Replicating Active Directory
This is one of the easiest systems to add redundancy to. Active Directory contains all the information about your customer’s users and machines. If this fails, and you have no backup, they have a problem.
But even if you’re backing up their AD, backups can fail and changes can take place outside of the backup schedule. If those changes include user passwords, this can become a real problem. As well as taking regular (daily) backups, you can protect AD using server replication.
In principle this is simple but much depends on the complexity of your organisation. For a single office you can use a virtual machine on another local server as a backup domain controller.
If you have multiple mid-sized offices where bandwidth between offices is an issue, you might want to have multi-masters where each site is supported by its own domain controller. These are then synchronised so that a failure at one site will be covered by a domain controller on another site.
To create a backup domain controller using a virtual machine:
1. Install Microsoft Virtual Server or VMware Server on an existing computer.
2. Install Windows Server as a member server and join it to the domain.
3. Login as a Domain Administrator.
4. Start Server Manager.
5. Run the Add Roles wizard.
6. Select Active Directory Domain Services which launches the Active Directory Domain Services Installation wizard.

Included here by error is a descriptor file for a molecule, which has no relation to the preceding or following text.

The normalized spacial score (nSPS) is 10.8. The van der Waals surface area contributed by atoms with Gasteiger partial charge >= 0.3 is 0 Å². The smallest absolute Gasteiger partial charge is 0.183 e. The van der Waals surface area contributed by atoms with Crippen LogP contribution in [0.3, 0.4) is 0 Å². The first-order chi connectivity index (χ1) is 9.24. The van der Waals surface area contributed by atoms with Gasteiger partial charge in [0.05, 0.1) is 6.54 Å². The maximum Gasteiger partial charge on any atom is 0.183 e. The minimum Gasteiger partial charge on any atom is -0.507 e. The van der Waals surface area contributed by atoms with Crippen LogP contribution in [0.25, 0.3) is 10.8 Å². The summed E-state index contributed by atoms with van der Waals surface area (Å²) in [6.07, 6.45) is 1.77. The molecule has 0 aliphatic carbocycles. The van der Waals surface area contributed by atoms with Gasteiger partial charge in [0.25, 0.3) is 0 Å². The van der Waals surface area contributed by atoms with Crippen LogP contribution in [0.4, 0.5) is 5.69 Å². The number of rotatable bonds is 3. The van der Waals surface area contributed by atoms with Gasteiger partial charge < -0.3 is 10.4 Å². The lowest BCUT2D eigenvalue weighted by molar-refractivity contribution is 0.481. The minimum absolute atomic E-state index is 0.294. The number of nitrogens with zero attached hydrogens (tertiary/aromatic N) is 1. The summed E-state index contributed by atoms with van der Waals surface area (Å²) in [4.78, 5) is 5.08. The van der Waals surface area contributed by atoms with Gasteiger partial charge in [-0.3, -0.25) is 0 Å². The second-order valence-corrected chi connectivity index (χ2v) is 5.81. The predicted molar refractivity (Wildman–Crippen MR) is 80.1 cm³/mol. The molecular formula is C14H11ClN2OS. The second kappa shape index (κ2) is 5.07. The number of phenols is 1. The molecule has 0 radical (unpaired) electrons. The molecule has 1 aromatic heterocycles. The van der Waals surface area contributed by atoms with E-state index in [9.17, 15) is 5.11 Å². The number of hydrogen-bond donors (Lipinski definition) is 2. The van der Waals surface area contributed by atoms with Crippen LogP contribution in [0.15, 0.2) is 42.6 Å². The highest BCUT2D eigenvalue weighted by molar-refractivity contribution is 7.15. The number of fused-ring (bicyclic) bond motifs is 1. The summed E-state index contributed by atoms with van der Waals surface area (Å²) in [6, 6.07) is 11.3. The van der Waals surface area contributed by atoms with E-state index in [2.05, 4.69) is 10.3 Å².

7. On the Deployment Configuration page, go to Existing Forest then Add a domain controller to an existing domain.
8. When asked for credentials, select 'Use existing’.
9. Select the domain from the next page.
10. Select the site – this is very important if you are using multiple sites.
11. By default, the new server will be configured as a DNS Server and a Global Catalog server. With Windows Server 2008, Microsoft added a new capability, Read-Only Domain Controller (RODC).
12. Set the location for the database, log files and Syslog directories.
13. When prompted, enter the Directory Services Restore Mode Administrator Password.
14. Save the settings so that you can use them to create another Domain Controller.
15. Finish and reboot.
If the primary domain controller fails, you can then promote this new domain controller to be the primary until you can repair the original domain controller.
You can then build a virtual machine on your own site and create another backup DC. This will provide the client with both local and remote protection.
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